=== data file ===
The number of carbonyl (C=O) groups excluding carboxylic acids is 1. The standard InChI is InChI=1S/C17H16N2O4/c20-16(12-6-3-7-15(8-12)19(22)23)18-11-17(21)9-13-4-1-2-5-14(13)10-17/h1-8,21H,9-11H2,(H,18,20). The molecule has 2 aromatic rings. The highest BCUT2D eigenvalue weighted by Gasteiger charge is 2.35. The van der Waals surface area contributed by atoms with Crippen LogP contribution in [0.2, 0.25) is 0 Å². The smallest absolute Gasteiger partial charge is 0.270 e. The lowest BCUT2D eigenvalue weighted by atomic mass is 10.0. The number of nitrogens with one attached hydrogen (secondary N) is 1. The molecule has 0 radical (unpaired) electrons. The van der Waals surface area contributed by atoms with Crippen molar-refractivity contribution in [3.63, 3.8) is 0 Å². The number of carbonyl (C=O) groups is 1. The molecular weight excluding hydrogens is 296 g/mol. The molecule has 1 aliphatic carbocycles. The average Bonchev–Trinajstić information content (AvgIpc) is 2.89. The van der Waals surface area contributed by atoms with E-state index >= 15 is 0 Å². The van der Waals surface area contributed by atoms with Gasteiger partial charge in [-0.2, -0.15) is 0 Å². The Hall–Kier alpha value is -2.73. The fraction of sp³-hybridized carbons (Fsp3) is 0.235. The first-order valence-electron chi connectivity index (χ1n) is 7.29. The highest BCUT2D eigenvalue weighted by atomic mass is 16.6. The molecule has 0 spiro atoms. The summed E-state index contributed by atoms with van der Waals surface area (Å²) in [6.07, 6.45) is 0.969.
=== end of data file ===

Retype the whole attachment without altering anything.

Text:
The number of carbonyl (C=O) groups excluding carboxylic acids is 1. The standard InChI is InChI=1S/C17H16N2O4/c20-16(12-6-3-7-15(8-12)19(22)23)18-11-17(21)9-13-4-1-2-5-14(13)10-17/h1-8,21H,9-11H2,(H,18,20). The molecule has 2 aromatic rings. The highest BCUT2D eigenvalue weighted by Gasteiger charge is 2.35. The van der Waals surface area contributed by atoms with Crippen LogP contribution in [0.2, 0.25) is 0 Å². The smallest absolute Gasteiger partial charge is 0.270 e. The lowest BCUT2D eigenvalue weighted by atomic mass is 10.0. The number of nitrogens with one attached hydrogen (secondary N) is 1. The molecule has 0 radical (unpaired) electrons. The van der Waals surface area contributed by atoms with Crippen molar-refractivity contribution in [3.63, 3.8) is 0 Å². The number of carbonyl (C=O) groups is 1. The molecular weight excluding hydrogens is 296 g/mol. The molecule has 1 aliphatic carbocycles. The average Bonchev–Trinajstić information content (AvgIpc) is 2.89. The van der Waals surface area contributed by atoms with E-state index >= 15 is 0 Å². The van der Waals surface area contributed by atoms with Gasteiger partial charge in [-0.2, -0.15) is 0 Å². The Hall–Kier alpha value is -2.73. The fraction of sp³-hybridized carbons (Fsp3) is 0.235. The first-order valence-electron chi connectivity index (χ1n) is 7.29. The highest BCUT2D eigenvalue weighted by atomic mass is 16.6. The molecule has 0 spiro atoms. The summed E-state index contributed by atoms with van der Waals surface area (Å²) in [6.07, 6.45) is 0.969.